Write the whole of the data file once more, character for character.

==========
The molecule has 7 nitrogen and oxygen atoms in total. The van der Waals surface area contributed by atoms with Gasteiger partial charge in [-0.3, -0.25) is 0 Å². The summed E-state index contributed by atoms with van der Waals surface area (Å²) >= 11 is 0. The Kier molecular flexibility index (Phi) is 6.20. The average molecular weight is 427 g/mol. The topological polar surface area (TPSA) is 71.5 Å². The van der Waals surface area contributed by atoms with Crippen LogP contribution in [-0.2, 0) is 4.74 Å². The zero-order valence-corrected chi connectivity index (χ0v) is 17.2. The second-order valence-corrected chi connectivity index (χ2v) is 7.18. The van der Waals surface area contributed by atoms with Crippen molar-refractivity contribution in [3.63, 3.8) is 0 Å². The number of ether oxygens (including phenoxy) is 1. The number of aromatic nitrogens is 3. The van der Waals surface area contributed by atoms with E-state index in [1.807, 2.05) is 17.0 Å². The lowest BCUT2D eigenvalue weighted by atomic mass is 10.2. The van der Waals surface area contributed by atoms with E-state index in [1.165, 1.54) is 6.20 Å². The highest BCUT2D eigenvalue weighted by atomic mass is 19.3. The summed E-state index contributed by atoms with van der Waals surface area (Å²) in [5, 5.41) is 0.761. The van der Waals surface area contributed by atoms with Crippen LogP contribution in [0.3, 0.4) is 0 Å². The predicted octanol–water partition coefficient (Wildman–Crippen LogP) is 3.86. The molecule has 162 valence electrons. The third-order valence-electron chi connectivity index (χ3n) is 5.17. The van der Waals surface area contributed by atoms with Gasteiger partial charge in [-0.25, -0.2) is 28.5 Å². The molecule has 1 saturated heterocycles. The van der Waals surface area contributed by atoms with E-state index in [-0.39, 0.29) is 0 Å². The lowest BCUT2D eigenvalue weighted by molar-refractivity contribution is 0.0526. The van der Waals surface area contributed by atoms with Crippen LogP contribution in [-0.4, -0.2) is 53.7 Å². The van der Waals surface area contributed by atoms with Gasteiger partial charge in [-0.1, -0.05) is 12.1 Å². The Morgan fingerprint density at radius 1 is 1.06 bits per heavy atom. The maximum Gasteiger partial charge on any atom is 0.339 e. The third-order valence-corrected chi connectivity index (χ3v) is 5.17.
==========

The molecule has 7 nitrogen and oxygen atoms in total. The van der Waals surface area contributed by atoms with Gasteiger partial charge in [-0.3, -0.25) is 0 Å². The summed E-state index contributed by atoms with van der Waals surface area (Å²) >= 11 is 0. The Kier molecular flexibility index (Phi) is 6.20. The average molecular weight is 427 g/mol. The topological polar surface area (TPSA) is 71.5 Å². The van der Waals surface area contributed by atoms with Crippen LogP contribution in [-0.2, 0) is 4.74 Å². The zero-order valence-corrected chi connectivity index (χ0v) is 17.2. The second-order valence-corrected chi connectivity index (χ2v) is 7.18. The van der Waals surface area contributed by atoms with Crippen molar-refractivity contribution in [3.63, 3.8) is 0 Å². The number of ether oxygens (including phenoxy) is 1. The number of aromatic nitrogens is 3. The van der Waals surface area contributed by atoms with E-state index in [1.807, 2.05) is 17.0 Å². The lowest BCUT2D eigenvalue weighted by atomic mass is 10.2. The van der Waals surface area contributed by atoms with E-state index in [1.165, 1.54) is 6.20 Å². The highest BCUT2D eigenvalue weighted by atomic mass is 19.3. The summed E-state index contributed by atoms with van der Waals surface area (Å²) in [5, 5.41) is 0.761. The van der Waals surface area contributed by atoms with Crippen LogP contribution in [0.3, 0.4) is 0 Å². The predicted octanol–water partition coefficient (Wildman–Crippen LogP) is 3.86. The molecule has 162 valence electrons. The third-order valence-electron chi connectivity index (χ3n) is 5.17. The van der Waals surface area contributed by atoms with Gasteiger partial charge in [-0.25, -0.2) is 28.5 Å². The molecule has 1 saturated heterocycles. The van der Waals surface area contributed by atoms with E-state index in [-0.39, 0.29) is 0 Å². The lowest BCUT2D eigenvalue weighted by molar-refractivity contribution is 0.0526. The van der Waals surface area contributed by atoms with Crippen LogP contribution in [-0.4, -0.2) is 53.7 Å². The van der Waals surface area contributed by atoms with Gasteiger partial charge in [-0.1, -0.05) is 12.1 Å². The Morgan fingerprint density at radius 1 is 1.06 bits per heavy atom. The maximum Gasteiger partial charge on any atom is 0.339 e. The third-order valence-corrected chi connectivity index (χ3v) is 5.17.